Interesting stuff. I won't get into the clearly missed portion of why you chose that data, how you validated it, how you gathered it and whatnot that is really the core of why you chose the model you chose and what questions are truly driving finding out the probability of the occurrence. But, why did you take the approach of only using code to explain the outliers versus explaining why they are happening to begin with?
For example, you can see the outliers as soon as you plot the data, but what methods are common to identify them other than clearly accepting them like you did? You really didn't explain why they are there. Maybe they exist in human error? Maybe they exist in data extract error? Etc. Just accepting them, shading them red is not really teaching us how to really handle them.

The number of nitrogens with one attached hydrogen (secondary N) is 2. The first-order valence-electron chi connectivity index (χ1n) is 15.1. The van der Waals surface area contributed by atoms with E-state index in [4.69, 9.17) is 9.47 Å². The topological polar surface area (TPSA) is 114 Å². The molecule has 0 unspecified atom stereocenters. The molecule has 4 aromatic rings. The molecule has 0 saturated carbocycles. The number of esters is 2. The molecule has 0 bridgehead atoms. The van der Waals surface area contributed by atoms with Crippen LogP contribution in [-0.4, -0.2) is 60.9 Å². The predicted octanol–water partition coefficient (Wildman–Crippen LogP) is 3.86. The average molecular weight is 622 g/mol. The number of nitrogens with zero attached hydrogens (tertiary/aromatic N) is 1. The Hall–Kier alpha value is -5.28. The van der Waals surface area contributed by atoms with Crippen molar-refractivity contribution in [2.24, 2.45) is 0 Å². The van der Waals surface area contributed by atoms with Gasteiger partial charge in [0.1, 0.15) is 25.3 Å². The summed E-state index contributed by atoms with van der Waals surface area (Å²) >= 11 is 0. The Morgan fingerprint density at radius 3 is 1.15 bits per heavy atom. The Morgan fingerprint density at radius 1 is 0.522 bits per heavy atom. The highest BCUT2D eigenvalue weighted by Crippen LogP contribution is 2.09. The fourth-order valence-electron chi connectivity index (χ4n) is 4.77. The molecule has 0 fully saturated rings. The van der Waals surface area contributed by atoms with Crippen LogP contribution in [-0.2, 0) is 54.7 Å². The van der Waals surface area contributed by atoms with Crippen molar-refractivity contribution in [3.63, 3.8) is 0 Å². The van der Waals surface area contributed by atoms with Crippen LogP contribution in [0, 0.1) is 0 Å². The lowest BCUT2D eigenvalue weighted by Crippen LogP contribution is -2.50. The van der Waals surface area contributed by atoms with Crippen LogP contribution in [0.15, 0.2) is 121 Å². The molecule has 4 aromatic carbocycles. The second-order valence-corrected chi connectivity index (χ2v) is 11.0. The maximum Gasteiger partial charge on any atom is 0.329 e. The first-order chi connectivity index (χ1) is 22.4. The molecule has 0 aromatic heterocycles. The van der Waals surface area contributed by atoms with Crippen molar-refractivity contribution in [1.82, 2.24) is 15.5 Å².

I say this because I have data scientist come to me with outliers that could have been my fault with how they asked for the data. There is a methodology / best practice at play here around the science of explaining the facts of what they are observing. Not accepting everything and going to the board room with it.
Good example in retail outlier is a drop shipper. Normal users may be buying items between $1 and $20 dollars. Then you have a outlier buying in bulk at $1000 dollars. Understanding why that happens can lead to finding out that drop shippers are not correctly being identified and removed from the analysis entirely because they did not qualify as an active user. You can also look at this as discovery. Through your analysis, you discovered a new species of fish that you can now start classifying and tracking, which is a win for the reason on investigating your results.